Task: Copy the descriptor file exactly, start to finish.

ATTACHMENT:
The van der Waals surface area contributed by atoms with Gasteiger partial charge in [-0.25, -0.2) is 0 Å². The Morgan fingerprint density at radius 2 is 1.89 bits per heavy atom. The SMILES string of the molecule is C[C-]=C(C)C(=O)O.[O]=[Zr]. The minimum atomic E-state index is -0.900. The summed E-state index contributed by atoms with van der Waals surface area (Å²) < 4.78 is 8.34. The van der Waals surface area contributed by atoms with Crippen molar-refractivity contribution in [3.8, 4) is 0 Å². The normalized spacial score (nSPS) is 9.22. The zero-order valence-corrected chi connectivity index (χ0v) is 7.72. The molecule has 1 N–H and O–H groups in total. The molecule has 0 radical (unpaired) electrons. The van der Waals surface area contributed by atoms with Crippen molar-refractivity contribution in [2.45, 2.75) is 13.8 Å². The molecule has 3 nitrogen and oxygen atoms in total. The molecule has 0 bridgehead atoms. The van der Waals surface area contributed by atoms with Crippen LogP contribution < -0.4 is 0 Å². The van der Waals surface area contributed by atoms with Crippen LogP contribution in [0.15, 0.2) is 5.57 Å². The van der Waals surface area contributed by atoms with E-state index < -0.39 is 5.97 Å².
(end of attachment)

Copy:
The van der Waals surface area contributed by atoms with Gasteiger partial charge in [-0.25, -0.2) is 0 Å². The Morgan fingerprint density at radius 2 is 1.89 bits per heavy atom. The SMILES string of the molecule is C[C-]=C(C)C(=O)O.[O]=[Zr]. The minimum atomic E-state index is -0.900. The summed E-state index contributed by atoms with van der Waals surface area (Å²) < 4.78 is 8.34. The van der Waals surface area contributed by atoms with Crippen molar-refractivity contribution in [3.8, 4) is 0 Å². The normalized spacial score (nSPS) is 9.22. The zero-order valence-corrected chi connectivity index (χ0v) is 7.72. The molecule has 1 N–H and O–H groups in total. The molecule has 0 radical (unpaired) electrons. The van der Waals surface area contributed by atoms with Crippen molar-refractivity contribution in [2.45, 2.75) is 13.8 Å². The molecule has 3 nitrogen and oxygen atoms in total. The molecule has 0 bridgehead atoms. The van der Waals surface area contributed by atoms with Crippen LogP contribution < -0.4 is 0 Å². The van der Waals surface area contributed by atoms with Crippen LogP contribution in [0.15, 0.2) is 5.57 Å². The van der Waals surface area contributed by atoms with E-state index < -0.39 is 5.97 Å².